It’s funny how we still refer to Meg Cabot as “author of the Princess Diaries,” even though she’s written tons of great books since then for both young adults and grown-ups. We still think of Anne Hathaway as Princess Mia, too, so it figures. But many of her characters share that same indomitable spirit in a quirky package, though their stories differ drastically. Take Heather Wells, the plus-size former teen pop star-turned-assistant-director of a college dorm/crime solver at the center of Size 12 and Ready to Rock, the fourth in a five-part series. She’s the kind of character you want to follow into a protest rally as much as sit at home and watch chick flicks with. And it turns out she has a lot in common with Meg herself.
“When I started writing [the Size 12 books] that’s the size I was, and I was having a lot of problems finding cute clothes in my size, which I actually think at the time was bigger than 12, but um, there’s a lot of stores that don’t go up past 14, um, particularly the bigger designers – the ones that make the really cute clothes,” Cabot told VH1 Celebrity on the phone from Florida this week. “So I wanted to write about a heroine who, you know, has the same problems that I did ’cause I just found that I couldn’t find books like that but [whose heroines] also still have romances and sex and don’t need to lose weight to find guys, because I never had that problem, you know. I always got guys.”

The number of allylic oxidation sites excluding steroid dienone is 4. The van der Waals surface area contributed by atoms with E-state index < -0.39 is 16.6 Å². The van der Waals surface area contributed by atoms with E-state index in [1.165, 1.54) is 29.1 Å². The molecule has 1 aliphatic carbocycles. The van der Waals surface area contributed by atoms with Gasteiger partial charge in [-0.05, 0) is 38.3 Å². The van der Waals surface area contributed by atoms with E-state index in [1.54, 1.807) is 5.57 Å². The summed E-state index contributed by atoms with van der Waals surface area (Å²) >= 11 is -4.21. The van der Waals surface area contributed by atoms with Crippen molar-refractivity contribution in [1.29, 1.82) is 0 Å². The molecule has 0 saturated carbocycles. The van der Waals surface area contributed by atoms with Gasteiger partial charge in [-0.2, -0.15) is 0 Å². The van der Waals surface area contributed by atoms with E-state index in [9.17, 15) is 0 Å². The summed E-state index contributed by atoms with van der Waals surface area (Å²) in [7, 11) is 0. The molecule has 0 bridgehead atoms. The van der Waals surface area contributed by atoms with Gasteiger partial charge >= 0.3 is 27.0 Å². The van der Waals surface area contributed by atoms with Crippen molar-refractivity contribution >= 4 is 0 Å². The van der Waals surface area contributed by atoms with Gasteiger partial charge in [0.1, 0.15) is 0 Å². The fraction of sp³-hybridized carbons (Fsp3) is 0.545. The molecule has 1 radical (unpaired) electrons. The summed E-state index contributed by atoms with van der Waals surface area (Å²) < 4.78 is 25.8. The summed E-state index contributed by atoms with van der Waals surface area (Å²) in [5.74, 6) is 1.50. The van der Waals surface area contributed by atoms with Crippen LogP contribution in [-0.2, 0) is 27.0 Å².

Not that body issues are really the point of the story here. Instead, it’s about how Heather manages to adjust to life after losing her fame and her boyfriend, and winds up solving murder mysteries in the process.
“I actually did work at the dorms in NYU for 10 years, so a lot of the stories are based on real things that happened, although no one actually got murdered — the murder part I just make up,” Cabot told us, explaining how in her job, she witnessed quite a few students getting involved in abusive relationships. “When I worked in a dorm and girls would occasionally come in and be beat up, and I’d be like, ‘Oh my god, did you get mugged?!’ and then of course, no. And they said, ‘No, it was my fault. I shouldn’t have …”